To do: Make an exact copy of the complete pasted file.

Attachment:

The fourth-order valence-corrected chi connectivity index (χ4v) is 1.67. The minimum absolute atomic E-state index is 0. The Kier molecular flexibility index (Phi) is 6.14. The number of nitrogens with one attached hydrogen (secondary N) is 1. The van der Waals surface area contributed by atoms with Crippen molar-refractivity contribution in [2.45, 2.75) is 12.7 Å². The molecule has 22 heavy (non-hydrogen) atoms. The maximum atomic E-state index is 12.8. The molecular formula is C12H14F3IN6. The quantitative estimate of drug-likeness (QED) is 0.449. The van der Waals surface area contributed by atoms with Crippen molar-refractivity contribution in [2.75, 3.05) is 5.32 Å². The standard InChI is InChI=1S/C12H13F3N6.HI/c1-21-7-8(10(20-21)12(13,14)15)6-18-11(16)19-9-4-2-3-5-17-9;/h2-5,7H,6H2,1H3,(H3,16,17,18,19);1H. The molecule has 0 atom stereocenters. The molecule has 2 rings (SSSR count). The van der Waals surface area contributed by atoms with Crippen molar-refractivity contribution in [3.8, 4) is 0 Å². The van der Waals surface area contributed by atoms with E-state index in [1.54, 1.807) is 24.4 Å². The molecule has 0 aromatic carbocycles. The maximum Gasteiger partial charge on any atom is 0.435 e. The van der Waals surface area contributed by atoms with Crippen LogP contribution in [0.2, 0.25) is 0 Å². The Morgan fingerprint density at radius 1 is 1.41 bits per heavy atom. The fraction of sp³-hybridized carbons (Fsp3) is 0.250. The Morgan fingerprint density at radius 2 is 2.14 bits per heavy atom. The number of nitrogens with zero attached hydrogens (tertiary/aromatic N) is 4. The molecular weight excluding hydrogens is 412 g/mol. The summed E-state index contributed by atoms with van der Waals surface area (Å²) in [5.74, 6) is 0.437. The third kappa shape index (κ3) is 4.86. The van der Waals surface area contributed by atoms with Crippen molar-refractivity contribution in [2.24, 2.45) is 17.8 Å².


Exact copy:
The fourth-order valence-corrected chi connectivity index (χ4v) is 1.67. The minimum absolute atomic E-state index is 0. The Kier molecular flexibility index (Phi) is 6.14. The number of nitrogens with one attached hydrogen (secondary N) is 1. The van der Waals surface area contributed by atoms with Crippen molar-refractivity contribution in [2.45, 2.75) is 12.7 Å². The molecule has 22 heavy (non-hydrogen) atoms. The maximum atomic E-state index is 12.8. The molecular formula is C12H14F3IN6. The quantitative estimate of drug-likeness (QED) is 0.449. The van der Waals surface area contributed by atoms with Crippen molar-refractivity contribution in [2.75, 3.05) is 5.32 Å². The standard InChI is InChI=1S/C12H13F3N6.HI/c1-21-7-8(10(20-21)12(13,14)15)6-18-11(16)19-9-4-2-3-5-17-9;/h2-5,7H,6H2,1H3,(H3,16,17,18,19);1H. The molecule has 0 atom stereocenters. The molecule has 2 rings (SSSR count). The van der Waals surface area contributed by atoms with Crippen molar-refractivity contribution in [3.8, 4) is 0 Å². The van der Waals surface area contributed by atoms with E-state index in [1.54, 1.807) is 24.4 Å². The molecule has 0 aromatic carbocycles. The maximum Gasteiger partial charge on any atom is 0.435 e. The van der Waals surface area contributed by atoms with Crippen LogP contribution in [0.2, 0.25) is 0 Å². The Morgan fingerprint density at radius 1 is 1.41 bits per heavy atom. The fraction of sp³-hybridized carbons (Fsp3) is 0.250. The Morgan fingerprint density at radius 2 is 2.14 bits per heavy atom. The number of nitrogens with zero attached hydrogens (tertiary/aromatic N) is 4. The molecular weight excluding hydrogens is 412 g/mol. The summed E-state index contributed by atoms with van der Waals surface area (Å²) in [5.74, 6) is 0.437. The third kappa shape index (κ3) is 4.86. The van der Waals surface area contributed by atoms with Crippen molar-refractivity contribution in [2.24, 2.45) is 17.8 Å².